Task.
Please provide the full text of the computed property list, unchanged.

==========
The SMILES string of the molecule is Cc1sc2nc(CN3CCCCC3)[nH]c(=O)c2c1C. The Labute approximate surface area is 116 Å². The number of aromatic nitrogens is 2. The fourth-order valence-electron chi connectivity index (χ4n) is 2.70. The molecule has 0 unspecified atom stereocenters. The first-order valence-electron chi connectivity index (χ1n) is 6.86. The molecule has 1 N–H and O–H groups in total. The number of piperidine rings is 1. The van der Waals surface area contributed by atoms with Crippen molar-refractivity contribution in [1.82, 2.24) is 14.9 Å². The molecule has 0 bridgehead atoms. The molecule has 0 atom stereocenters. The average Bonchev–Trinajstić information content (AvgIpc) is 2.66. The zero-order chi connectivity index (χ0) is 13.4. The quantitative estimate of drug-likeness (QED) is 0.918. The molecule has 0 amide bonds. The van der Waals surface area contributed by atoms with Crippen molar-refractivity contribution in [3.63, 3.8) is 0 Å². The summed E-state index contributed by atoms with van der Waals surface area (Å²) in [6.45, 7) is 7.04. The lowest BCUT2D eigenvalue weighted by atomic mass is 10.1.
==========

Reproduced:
The SMILES string of the molecule is Cc1sc2nc(CN3CCCCC3)[nH]c(=O)c2c1C. The Labute approximate surface area is 116 Å². The number of aromatic nitrogens is 2. The fourth-order valence-electron chi connectivity index (χ4n) is 2.70. The molecule has 0 unspecified atom stereocenters. The first-order valence-electron chi connectivity index (χ1n) is 6.86. The molecule has 1 N–H and O–H groups in total. The number of piperidine rings is 1. The van der Waals surface area contributed by atoms with Crippen molar-refractivity contribution in [1.82, 2.24) is 14.9 Å². The molecule has 0 bridgehead atoms. The molecule has 0 atom stereocenters. The average Bonchev–Trinajstić information content (AvgIpc) is 2.66. The zero-order chi connectivity index (χ0) is 13.4. The quantitative estimate of drug-likeness (QED) is 0.918. The molecule has 0 amide bonds. The van der Waals surface area contributed by atoms with Crippen molar-refractivity contribution in [3.63, 3.8) is 0 Å². The summed E-state index contributed by atoms with van der Waals surface area (Å²) in [6.45, 7) is 7.04. The lowest BCUT2D eigenvalue weighted by atomic mass is 10.1.